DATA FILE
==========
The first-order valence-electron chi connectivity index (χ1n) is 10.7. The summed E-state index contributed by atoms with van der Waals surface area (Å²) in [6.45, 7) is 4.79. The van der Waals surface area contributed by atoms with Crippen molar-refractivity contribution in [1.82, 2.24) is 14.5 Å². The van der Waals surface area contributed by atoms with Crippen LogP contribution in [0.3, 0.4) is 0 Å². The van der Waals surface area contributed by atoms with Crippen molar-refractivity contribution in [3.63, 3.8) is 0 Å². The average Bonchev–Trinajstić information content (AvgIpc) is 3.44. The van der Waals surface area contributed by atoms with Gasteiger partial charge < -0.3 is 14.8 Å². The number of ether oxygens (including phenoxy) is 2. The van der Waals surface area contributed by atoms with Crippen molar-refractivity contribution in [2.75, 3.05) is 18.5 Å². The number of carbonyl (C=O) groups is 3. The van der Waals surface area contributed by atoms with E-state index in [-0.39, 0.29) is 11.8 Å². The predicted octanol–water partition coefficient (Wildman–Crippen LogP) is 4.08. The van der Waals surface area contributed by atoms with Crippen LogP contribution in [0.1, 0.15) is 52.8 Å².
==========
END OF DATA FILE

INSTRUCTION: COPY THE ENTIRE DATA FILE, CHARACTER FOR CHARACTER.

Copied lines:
The first-order valence-electron chi connectivity index (χ1n) is 10.7. The summed E-state index contributed by atoms with van der Waals surface area (Å²) in [6.45, 7) is 4.79. The van der Waals surface area contributed by atoms with Crippen molar-refractivity contribution in [1.82, 2.24) is 14.5 Å². The van der Waals surface area contributed by atoms with Crippen LogP contribution in [0.3, 0.4) is 0 Å². The van der Waals surface area contributed by atoms with Crippen molar-refractivity contribution in [3.63, 3.8) is 0 Å². The average Bonchev–Trinajstić information content (AvgIpc) is 3.44. The van der Waals surface area contributed by atoms with Gasteiger partial charge < -0.3 is 14.8 Å². The number of ether oxygens (including phenoxy) is 2. The van der Waals surface area contributed by atoms with Crippen molar-refractivity contribution in [2.75, 3.05) is 18.5 Å². The number of carbonyl (C=O) groups is 3. The van der Waals surface area contributed by atoms with E-state index in [-0.39, 0.29) is 11.8 Å². The predicted octanol–water partition coefficient (Wildman–Crippen LogP) is 4.08. The van der Waals surface area contributed by atoms with Crippen LogP contribution in [0.1, 0.15) is 52.8 Å².